Shock, anger and outrage spanned the reactions of people close to former national cycling champion Clinton Grant, who died yesterday after being knocked down on the Foreshore, Audrey Jeffers Highway.
“It was a shock and a real blow to the fraternity right about now . We are still trying to come to terms with what happened and we really want to send condolences to his family,” said Trinidad and Tobago Cycling Federation (TTCF) president Rowena Williams yesterday.
When contacted by phone, Williams was at the time involved in an executive meeting of the TTCF and said her Federation would stage a protest ride, using the Southern Games Fun and Health ride from Guaracara Park, Pointe-a-Pierre, Monday as a platform to promote cycling safety on the nation’s roads.
Former top cyclist Gene “Geronimo” Samuel said it was “real sad and unbelievable, the lawlessness of the country.”
“Every day we have altercations with drivers on the highway and I was training this morning and nearly went on the foreshore and my mind just told me not to,” Samuel said as he expressed his anger at what happens on the shoulders at highways nationwide.
He said insurance companies should be able to revoke drivers’ licences when they discover that a driver used the shoulder improperly or to overtake
“The cycling fraternity is not going to sit down on this...Drivers don’t seem to know that we (cyclists) are entitled to take up a lane. We are entitled to ride two abreast. It is the law and they treat us as though we should not be there,” Samuel said, adding that the TTCF is going to take some recommendations to amend the law to the Cabinet. He did not identify the law or specify the proposed amendments.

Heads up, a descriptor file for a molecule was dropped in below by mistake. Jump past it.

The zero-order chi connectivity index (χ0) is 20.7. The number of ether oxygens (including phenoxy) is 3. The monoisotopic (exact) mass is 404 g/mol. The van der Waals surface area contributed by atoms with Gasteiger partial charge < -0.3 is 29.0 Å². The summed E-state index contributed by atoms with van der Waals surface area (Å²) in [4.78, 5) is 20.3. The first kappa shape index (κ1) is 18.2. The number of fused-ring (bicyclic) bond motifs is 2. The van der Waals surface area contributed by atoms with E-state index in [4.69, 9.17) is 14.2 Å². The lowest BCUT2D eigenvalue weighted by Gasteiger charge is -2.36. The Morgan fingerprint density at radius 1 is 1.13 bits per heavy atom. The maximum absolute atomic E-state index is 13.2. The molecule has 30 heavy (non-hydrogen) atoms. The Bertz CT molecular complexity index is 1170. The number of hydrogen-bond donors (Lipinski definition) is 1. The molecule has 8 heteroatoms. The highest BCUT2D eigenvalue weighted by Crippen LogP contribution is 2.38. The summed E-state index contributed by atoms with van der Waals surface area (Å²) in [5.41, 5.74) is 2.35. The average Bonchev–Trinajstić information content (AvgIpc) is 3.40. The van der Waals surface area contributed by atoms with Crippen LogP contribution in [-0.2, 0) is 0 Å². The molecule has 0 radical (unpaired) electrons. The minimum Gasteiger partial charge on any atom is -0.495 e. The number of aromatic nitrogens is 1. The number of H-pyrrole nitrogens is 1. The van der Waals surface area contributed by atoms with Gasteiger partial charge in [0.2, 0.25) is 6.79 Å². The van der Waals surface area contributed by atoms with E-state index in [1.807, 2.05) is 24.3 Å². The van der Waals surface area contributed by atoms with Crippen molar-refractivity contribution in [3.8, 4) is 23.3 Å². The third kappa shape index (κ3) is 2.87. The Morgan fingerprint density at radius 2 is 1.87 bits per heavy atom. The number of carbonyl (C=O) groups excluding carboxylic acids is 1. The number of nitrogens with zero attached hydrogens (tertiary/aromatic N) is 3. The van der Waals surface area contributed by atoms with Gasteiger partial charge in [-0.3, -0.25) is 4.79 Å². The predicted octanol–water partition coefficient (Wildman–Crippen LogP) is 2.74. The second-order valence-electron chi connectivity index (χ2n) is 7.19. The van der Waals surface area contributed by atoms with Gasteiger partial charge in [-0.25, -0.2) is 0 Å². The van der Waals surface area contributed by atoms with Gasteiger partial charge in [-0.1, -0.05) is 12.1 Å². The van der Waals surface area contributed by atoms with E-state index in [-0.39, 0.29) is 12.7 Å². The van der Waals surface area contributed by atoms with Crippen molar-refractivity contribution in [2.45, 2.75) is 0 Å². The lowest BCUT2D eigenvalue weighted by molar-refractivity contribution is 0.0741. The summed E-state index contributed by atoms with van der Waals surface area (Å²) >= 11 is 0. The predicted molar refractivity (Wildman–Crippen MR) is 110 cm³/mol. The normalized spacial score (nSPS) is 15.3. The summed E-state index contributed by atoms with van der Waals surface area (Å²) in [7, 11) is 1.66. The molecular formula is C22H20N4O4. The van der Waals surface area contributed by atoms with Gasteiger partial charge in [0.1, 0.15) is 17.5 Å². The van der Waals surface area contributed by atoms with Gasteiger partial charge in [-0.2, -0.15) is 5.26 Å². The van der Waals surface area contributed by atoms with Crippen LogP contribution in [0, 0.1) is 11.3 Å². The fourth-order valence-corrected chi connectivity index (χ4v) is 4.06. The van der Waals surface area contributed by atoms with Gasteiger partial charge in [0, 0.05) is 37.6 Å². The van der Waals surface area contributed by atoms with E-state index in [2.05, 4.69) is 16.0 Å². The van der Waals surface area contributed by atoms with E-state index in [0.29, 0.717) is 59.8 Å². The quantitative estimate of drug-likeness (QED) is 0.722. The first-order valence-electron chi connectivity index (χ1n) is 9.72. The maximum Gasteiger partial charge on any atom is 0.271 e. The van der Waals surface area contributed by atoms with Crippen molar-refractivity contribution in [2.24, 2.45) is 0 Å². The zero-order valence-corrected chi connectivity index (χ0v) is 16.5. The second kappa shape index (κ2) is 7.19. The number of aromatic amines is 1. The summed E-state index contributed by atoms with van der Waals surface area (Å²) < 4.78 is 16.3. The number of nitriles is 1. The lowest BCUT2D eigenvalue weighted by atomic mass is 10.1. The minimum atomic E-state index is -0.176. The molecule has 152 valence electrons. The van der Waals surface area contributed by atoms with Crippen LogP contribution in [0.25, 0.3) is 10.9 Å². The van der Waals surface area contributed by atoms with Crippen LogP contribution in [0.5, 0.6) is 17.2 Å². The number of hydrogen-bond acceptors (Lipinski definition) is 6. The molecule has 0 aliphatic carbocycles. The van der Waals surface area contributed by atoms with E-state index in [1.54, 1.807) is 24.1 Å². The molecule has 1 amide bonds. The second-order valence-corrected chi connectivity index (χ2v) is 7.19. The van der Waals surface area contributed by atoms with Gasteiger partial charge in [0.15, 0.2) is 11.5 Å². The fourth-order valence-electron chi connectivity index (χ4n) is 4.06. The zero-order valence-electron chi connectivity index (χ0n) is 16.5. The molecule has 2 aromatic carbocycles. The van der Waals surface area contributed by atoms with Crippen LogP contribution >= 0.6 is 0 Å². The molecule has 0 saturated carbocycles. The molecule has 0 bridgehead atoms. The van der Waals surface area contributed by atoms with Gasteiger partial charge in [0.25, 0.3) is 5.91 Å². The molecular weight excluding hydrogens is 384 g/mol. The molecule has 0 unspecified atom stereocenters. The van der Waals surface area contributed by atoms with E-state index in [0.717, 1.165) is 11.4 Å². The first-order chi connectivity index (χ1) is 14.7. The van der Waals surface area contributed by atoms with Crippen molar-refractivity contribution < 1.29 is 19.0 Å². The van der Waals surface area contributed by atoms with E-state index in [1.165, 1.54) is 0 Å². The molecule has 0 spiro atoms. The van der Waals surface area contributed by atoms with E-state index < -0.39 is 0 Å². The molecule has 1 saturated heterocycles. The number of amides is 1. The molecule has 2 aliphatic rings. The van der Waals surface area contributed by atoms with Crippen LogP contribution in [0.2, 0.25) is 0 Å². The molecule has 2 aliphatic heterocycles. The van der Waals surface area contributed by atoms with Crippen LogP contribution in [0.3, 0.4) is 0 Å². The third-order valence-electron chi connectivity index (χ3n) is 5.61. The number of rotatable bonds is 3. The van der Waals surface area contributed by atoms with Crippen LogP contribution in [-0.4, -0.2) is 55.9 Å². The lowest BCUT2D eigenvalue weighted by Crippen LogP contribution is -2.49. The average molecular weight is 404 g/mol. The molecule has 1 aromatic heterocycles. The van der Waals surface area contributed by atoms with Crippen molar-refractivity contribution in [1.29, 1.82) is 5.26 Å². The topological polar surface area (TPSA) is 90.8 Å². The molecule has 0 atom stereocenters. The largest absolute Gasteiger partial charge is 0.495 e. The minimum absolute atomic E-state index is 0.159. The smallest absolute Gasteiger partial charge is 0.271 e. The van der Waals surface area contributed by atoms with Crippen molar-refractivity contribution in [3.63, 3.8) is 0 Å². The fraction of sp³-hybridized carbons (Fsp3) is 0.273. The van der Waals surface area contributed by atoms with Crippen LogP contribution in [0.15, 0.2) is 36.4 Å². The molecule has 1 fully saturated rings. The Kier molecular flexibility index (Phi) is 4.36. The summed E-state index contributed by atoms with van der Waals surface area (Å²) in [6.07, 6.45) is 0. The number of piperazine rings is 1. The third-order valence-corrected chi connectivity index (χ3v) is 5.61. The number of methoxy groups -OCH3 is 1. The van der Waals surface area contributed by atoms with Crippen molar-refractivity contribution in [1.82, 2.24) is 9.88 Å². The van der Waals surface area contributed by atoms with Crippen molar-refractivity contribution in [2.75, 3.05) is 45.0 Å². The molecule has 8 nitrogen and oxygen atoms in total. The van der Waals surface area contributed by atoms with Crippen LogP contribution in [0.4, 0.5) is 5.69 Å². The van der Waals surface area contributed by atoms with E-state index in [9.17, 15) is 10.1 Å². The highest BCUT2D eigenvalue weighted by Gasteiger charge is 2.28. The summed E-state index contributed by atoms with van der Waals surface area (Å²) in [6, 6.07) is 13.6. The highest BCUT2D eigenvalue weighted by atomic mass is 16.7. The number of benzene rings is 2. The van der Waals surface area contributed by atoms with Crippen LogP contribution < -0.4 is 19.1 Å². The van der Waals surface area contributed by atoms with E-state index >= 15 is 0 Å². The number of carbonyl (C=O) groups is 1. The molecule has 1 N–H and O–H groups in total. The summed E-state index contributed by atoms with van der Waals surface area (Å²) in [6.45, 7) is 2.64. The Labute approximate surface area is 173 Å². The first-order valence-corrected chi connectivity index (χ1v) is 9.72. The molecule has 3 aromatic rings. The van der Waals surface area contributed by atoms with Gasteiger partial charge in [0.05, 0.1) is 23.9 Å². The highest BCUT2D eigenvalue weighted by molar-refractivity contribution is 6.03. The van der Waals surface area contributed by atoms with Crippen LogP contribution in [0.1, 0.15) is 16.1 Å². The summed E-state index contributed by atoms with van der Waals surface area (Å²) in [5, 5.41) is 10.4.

According to a Ministry of Sport press release yesterday, Minister Anil Roberts was “shocked, dismayed, saddened”.
Roberts said the former national cyclist and coach had dedicated his life to the sport of cycling, representing the country at regional and international levels and even after leaving active competition, was still involved through his coaching of the Bike Smith Cycle Team in Arima where he guided Keana Weston to the female Junior Caribbean Road Championships title.
“Clinton Grant was a true national patriot, even after he dedicated years of national service through his representation of the red, white and black. He chose to give back to the local cycling fraternity via his coaching efforts and his active promotion and advocacy for the sport. He was an example of how to be a great cyclist, a great coach and a great citizen. The country will mourn both the athlete and the man. At this time, I extend my heartfelt condolences to the Grant family and ask the nation to keep them in their prayers, I also ask that we pray for young cyclist Rosanna Abraham who was training alongside Grant, 42, at the time and was also injured in the accident.”
Minister Roberts also urged motorists to be more vigilant on the road and respectful of cyclists who do road training as part of their endurance conditioning.
“There have been at least six incidents reported in the last three weeks regarding motorists not demonstrating the necessary caution with cyclists on the roads. I am urging our citizens to exercise more patience and courtesy on our roads, the cyclist you come across training on the road could be our next Olympic medallist, or national hero or it could simply be one of your own Trinbagonian brothers just giving back to his community and country,” he said.